7. 7. The Unilever “Unilever has a long tradition and great ambition in sus- soCietY demANds CoRpoRAte RespoNsibilitY business and tainability. We have learned that the only way to succeed But where does Unilever draw the line in taking responsi- brands have in this field is to work in partnership with governments, bility for impacting the environment, climate change and impacts at NGO’s, knowledge institutes and other companies. Unile- economic development? “ We fully recognise the impact every stage ver stimulates its staff to play an active role far beyond the of our products and critically assess our entire value chain, of their life borders of the company. As part of the Governing Board of from the sourcing of raw materials, production and trans- cycle: in sourcing raw materi- UNESCO-IHE I can play a bridging role between the Insti- port to consumer end-use and waste,” Verbakel elaborates. als, packaging, manufacture, tute and Unilever or other companies. Within the board, In November 2010, the company announced the Unilever distribution, consumer use and I can perform what I call ‘reality checks’ to see if a certain Sustainable Living Plan, to decouple growth from its envi- disposal. UPDATE Magazine concept works in a commercial environment.” ronmental footprint. Under the sweeping plan, by 2020, interviewed John Verbakel, Verbakel continues: “As sustainability issues become more the company has committed to halve its environmental Vice-President Supply Chain at and more important worldwide, we need many highly footprint of its products; help more than 1 billion people Unilever and since July 2009 a motivated and educated people who can contribute to take action to improve their health and well-being and member of the UNESCO-IHE addressing these challenges. All efforts within UNESCO- source 100% of our agricultural raw materials sustainably. Governing Board about these IHE have to focus on the continuation of being a centre of “ This commitment follows on Unilever’s vision an- developments and his commit- academic excellence, and being able to deliver scientists nounced by CEO Paul Polman in 2009 that Unilever will ment to help Unilever get a bet- and water professionals who can conduct state-of-the-art double the size of the company whilst reducing its impact ter understanding of the entire research as well as top leading figures who understand how on the environment. “ With this goal,” says Verbakel, supply chain and contributing to to apply these research outcomes in the water sector and in “we want to be at the forefront of taking corporate social making even quicker and better communities.” responsibility. Not only do we believe in the importance of innovations in the Research and it, society also demands it.” Development department. RedUCiNg eNviRoNmeNtAl impACt “ The ambition has been defined. Now we are in the “ We spend a large amount on Research & Development,” process of making it happen. This is a daunting but very By Ewoud Kok Verbakel explains. “ The budget comes close to one billion challenging task, especially since technology plays such US Dollars. This is not the most important factor though, a fundamental role and the Research and Development but rather where one puts the focus. We continuously department is tasked to come up with the innovative solu- measure our impact so that we can register improvements. tions. Luckily everyone is extremely motivated to work on With every new product or newly built factory we have to achieving these ambitions.” show how we can reduce environmental impact, forcing innovation in every little detail of what we do. This cannot ACCoUNtAbilitY ANd metRiCs be done all at once but gradually we have to improve our In 2009 Unilever developed a set of metrics covering performance.” social impacts. These metrics seek to measure the benefits Unilever brings to society. In the November 2010 an- ChANgiNg meNtAlities nouncement, Unilever has put forth 50 separate metrics “In addition, our outspoken ambition generates a snow- addressing economic, environmental and social targets. It ball effect. For example in the United States, the retailer involves amongst others slashing the carbon, water and Walmart approached us to help us co-produce environ- waste impact of its products in half – primarily through mentally sound goods. In fact, we pioneered concentrated innovation in the way the company sources, manufactures laundry detergent and launched “Small & Mighty” with and packages its products. this retailer. In 2007, Walmart announced it would sell Verbakel noted that in 2010, the Lifebuoy hand washing only concentrated liquid laundry detergents in its US soap brand became the first among the many Unilever stores. So, if we develop more environmentally friendly brands to pilot the new metrics, helping track the impact products, we can partner with retailers such as Walmart of Lifebuoy programmes on hand washing behaviours over to help us sell those products, increasing the products’ a five-year period. The development of these metrics will chances of success so more resources can be spent develop- allow Unilever to track performance across all products and ing it. Such examples generate a positive wave that really enable the company to show consumers how their small, changes mentalities within companies.” individual actions can make a big difference.© Photo: Michel de Groot Unilever’s impacts occur mainly in the growing of raw materials and in consumer use of their products. © Unilever Sustainable Development Overview 2009 7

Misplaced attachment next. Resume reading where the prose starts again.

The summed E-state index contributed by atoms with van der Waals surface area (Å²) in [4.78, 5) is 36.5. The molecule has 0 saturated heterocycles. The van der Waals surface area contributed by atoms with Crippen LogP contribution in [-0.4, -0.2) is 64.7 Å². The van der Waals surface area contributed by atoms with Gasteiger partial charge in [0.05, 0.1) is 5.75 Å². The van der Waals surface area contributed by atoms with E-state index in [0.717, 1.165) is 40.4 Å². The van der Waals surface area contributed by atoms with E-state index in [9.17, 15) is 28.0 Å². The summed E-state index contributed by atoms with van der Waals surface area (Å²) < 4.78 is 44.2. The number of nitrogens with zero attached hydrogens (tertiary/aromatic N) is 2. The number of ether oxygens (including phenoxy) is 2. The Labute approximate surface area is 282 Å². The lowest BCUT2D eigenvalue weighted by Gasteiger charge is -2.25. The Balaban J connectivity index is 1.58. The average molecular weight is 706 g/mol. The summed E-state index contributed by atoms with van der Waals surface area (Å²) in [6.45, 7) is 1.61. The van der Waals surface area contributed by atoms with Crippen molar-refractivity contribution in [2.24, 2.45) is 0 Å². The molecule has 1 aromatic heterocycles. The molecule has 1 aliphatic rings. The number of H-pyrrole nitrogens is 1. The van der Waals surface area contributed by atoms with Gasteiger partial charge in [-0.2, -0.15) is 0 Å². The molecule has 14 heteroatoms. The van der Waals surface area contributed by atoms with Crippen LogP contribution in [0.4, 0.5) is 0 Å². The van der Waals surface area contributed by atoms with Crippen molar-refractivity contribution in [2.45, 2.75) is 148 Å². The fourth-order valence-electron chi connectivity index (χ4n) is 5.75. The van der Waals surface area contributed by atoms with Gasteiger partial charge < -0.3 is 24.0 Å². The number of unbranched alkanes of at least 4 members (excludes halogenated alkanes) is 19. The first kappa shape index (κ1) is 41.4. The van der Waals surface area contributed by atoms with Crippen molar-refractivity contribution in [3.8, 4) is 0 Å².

8. 8. Verbakel explains: “In order to be held accountable we can- children to turn off the water tap when brushing their a new visionnot develop our own set of rules and use internal measure- teeth or to demonstrate the best way to wash one’s hands. 2009 saw the launch of a newment systems. Official recognition and the right quantifica- We use role-model stars to make strong statements in our vision for Unilever – to doubletion are very important in this process. UNESCO-IHE, the commercials. We have noticed that people tend to pick up the size of the company whileWater Footprint Network and other knowledge institutes messages through these stars much faster than when read- reducing the overall impact onare instrumental in developing these measurement tools to ing it from a government-distributed leaflet.” the environment. The commit-measure high relevancy in society.” ment presents Unilever with a CoNsUmeR Use major challenge. The reductionsCARCe CommoditY “In water-scarce countries, 40% of Unilever’s domestic wa- they are talking about is an“For the production of Unilever’s personal care products ter footprint comes from washing clothes, usually by hand. absolute one. It incorporates alland (agricultural) food products much water is needed. As an example, our Comfort One Rinse fabric conditioner impacts right across the valueWith water being such a scarce commodity we need to find enables users to need only one bucket to rinse rather than chain – from the sourcing ofeven more innovative solutions to minimise the uptake of three, saving time and money. Some 500 billion litres of our raw materials through tothis resource – even though we’ve managed to reduce our water would be saved if all our Unilever laundry product consumer use and disposal ofown water usage in our factories by 67% since 1995. In users in Asia and South Africa used Comfort One Rinse. the products. In short, Unileverthe past two to three years, we have treated the measure- “ We collaborate closely with various consumer organisa- intends to decouple growthment of these figures with equal importance to our profit tions in almost every country where we have an active from environmental impact.targets.” presence. Multiple assessments and polls provide us withVerbakel explains the segmentation of the water footprint good estimates of consumer use. Among many other unilever factsinto three segments of the value chain: the production companies, Unilever is an active partner within the Water • Unilever is the global market of raw materials, the manufacturing of the products and Footprint Network. We think that our experiences with leader in all the Food categoriesconsumer use. “At the supply side (raw material) of our the methodologies and the ways we measure should be in which it operates: Savoury,products, we use the concept of sustainable agriculture. For shared with anyone, with governments and institutes but Spreads, Dressings, Tea andexample, in 2015 all Lipton tea (the world’s best-selling also with businesses. Ice Cream. They are also globaltea brand) will be certified according to the standards set “Sustainability is not merely a nice-to-have business market leader in Mass Skin Careby the Rainforest Alliance, an international environmental feature but an integral part of all businesses. Often it is and Deodorants, and have veryNGO. In this way, the continuous improvements in worker difficult to share this belief with other companies, but the strong positions in other Homewelfare, farm management and environmental protection, trend to realise the need and importance for corporate so- and Personal Care categories.including wise water use is guaranteed. A similar set-up is cial responsibility is increasing in every way, and we hope • In 2009 Unilever invested used in sustainable palm oil sourcing where we work with to be a real catalyst in this regard. We don’t have all the €891 million in Research andGreenPalm certification. To date, 30% of our palm oil pur- answers, but we know we must work in partnership with Development.chases are covered by sustainable GreenPalm certificates. customers, suppliers, governments and Ngo’s to achieve • Unilever has 264 manufac-“ With regard to the operations side, we have established our goals.” turing sites worldwide. Arounda leading position in lowering CO2 production and water 50% of the raw materials thatuse for many years now. Currently, with the establishment they use for their productsof new factories in the US, we aim at zero landfill, which originate from agriculture andis highly stimulated by the US government. It is interest- forestry. The company buys ap-ing to see that also in developing countries now the most proximately 12% of the world’ssophisticated factories are built, mainly because of the new black tea, 6% of its tomatoesinsights in minimal water use and zero landfill goals can and 3% of its palm applied.” Verbakel also noted that Unilever has been • The top 13 brands of the Food Industry Leader in the Dow Jones Sustainability Unilever account for totalWorld Indexes for the 12th year running. sales of more than €23 bil- lion. These brands are Axe/CoNCeNtRAted deteRgeNts Lynx, Blue Band, Dove, Flora/“On the consumer side, when taking into consideration Becel, Heartbrand ice creams,that per day an estimated two billion people make use of Hellmann’s, Knorr, Lipton, Lux,our products, the impact we leave behind is enormous,” Omo, Rexona, Sunsilk and Surf.says Verbakel. “One of our best practices includes the • In 2009 Unilever’s sales concentrated detergents, which use less energy to produce, were €39.8 billion. Theirpackage and transport. In addition, this product allows share of sales in developingconsumers to do their laundry using less water and at and emerging markets reachedlower temperatures. 49% in 2009, up from 47% in“Another example is taking responsibility in changing us- 2008. These markets includeer’s behaviour. This is a major component of the Unilever all countries in Latin America,Sustainable Living Plan, and we know we have much work Central & Eastern Europe,to do in this area to achieve our goals. We believe we’ve Africa and Asia, except Japanmade some inroads, but have a way to go. For example, in Water use 1995-2009 (m3/tonne of production) and Australia.cooperation with local or central governments, we instruct © Unilever Sustainable Development Overview 20098